Medical Devices by Day, Business Strategies By Night

As a member of the inaugural biomedical engineering undergraduate class entering in the fall of 2002, Mae Sattam was part of a number of firsts for the department.

headshot of Mae Sattam smiling


She was one of the first students to learn from a brand new curriculum at The University of Texas at Austin. She was one of the first members of the student chapter of the Biomedical Engineering Society, which took on volunteer projects on behalf of the department, such as cleaning up Lady Bird Lake (formerly Town Lake). She was involved in the formation of the BME Undergraduate Advisory Board—a student organization that exists today and is responsible for implementing student-led initiatives such as design competitions.

And, she was one of the first students’ whose experience during her senior design project led her to her first job.

As a senior, Mae worked with Professor Tom Milner testing properties of the optical coherence tomography (OCT) catheter. The OCT catheter uses infrared light to generate high resolution images used to diagnose cardiovascular disease. Her senior design experience, combined with two NASA internships, where she researched electrical activity of hearts in microgravity to better diagnose heart attacks, and a healthy dose of networking led her to a full-time position with Milner’s company, CardioSpectra, after graduation.

While with CardioSpectra, Mae continued working on the OCT catheter. The company was later acquired by Volcano Corporation who further distributed the OCT catheter for use in medical facilities such as St. Jude’s Hospital.

After two years, Mae decided to leave Volcano Corporation for OriGen Biomedical, a medical device manufacturer based in Austin. It was also at this time that Mae decided to supplement her biomedical engineering education with an MBA.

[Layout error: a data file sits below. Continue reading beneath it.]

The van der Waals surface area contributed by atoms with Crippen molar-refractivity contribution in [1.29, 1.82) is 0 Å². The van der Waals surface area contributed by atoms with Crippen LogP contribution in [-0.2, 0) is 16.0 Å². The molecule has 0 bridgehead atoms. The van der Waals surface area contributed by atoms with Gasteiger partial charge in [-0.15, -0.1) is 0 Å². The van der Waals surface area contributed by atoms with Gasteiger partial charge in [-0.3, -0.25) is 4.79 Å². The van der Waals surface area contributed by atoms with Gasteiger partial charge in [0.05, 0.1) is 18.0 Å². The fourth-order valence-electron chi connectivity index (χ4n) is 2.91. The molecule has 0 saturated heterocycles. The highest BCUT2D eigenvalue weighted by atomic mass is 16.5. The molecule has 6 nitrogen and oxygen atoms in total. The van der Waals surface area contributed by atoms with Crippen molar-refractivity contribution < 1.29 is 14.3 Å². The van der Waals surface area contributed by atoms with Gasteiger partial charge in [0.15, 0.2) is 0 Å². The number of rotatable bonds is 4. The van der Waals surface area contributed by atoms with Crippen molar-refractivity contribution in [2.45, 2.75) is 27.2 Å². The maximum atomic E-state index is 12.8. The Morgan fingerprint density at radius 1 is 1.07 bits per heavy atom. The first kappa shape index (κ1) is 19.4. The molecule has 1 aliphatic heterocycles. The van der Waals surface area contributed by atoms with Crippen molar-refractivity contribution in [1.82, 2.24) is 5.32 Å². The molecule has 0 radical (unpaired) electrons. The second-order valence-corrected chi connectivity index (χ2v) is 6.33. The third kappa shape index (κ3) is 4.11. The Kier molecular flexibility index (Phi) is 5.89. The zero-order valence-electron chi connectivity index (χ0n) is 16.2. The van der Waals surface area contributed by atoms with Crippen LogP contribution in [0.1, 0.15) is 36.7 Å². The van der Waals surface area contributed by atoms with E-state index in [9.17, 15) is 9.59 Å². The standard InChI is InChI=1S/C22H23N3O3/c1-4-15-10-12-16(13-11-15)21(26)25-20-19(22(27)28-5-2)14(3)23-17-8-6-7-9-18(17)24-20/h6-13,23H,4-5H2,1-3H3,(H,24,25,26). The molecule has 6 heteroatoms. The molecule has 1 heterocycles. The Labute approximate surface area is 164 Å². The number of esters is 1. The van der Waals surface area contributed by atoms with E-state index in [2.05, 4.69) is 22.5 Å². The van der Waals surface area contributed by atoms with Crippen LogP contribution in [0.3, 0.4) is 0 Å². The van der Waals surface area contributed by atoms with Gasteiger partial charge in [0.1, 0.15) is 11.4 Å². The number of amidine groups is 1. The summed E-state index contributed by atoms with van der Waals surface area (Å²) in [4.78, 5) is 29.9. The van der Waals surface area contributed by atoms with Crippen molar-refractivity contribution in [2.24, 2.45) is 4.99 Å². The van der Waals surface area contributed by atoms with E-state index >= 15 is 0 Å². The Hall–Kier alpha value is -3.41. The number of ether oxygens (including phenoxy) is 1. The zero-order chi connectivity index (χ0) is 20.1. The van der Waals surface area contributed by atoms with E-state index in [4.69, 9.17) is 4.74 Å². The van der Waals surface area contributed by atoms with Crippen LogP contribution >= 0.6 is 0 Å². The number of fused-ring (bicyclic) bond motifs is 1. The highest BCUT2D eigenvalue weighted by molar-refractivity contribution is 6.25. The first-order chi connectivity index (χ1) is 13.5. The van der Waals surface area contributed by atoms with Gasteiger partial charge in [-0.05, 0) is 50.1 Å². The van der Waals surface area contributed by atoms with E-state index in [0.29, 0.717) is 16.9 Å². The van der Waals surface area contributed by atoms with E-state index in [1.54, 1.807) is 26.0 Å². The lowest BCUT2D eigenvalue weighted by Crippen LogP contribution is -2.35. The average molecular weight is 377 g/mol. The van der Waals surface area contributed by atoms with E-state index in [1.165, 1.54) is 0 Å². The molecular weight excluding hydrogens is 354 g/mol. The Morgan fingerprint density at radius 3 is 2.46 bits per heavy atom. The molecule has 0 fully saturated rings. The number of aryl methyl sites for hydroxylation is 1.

By day, Mae continued designing catheters, specifically on OriGen’s ECMO catheter that benefits patients on life support whose blood has lost oxygen by re-oxygenating it. By night, Mae took courses through the McCombs School of Business’s Texas Evening MBA Program at UT. She graduated from that program in May 2012.

“At OriGen, my career has included improving the business side of manufacturing processes, managing costs, and improving efficiencies,” Sattam says, “And my MBA will enable me to continue in the field of product management and be a leader in research and development.”

Mae got what was perhaps her first taste for business during her senior design course. 

She recalls Professor Laura Suggs, who taught the course at that time, discussing the importance of GANTT charts, which are used to define a project’s schedule.

“At the time, I hated GANTT charts,” Mae says, “But now, obviously I understand their importance, and I did enjoy how Professor Suggs, having come from industry before joining UT, was able to relay real-life problems, solutions, and applications in the classroom. She and the other BME professors taught us how to adapt to not only the changes in the classroom and our new department, but also the changes in our fast-growing industry.”

For Mae, an MBA was a natural extension for her BME degree, which she describes as an entrepreneurial field.

“BME is entrepreneurial, or that was the experience I had at UT. I was part of a small close-knit class learning about a relatively new field. That newness fosters an entrepreneurial spirit,” Mae says.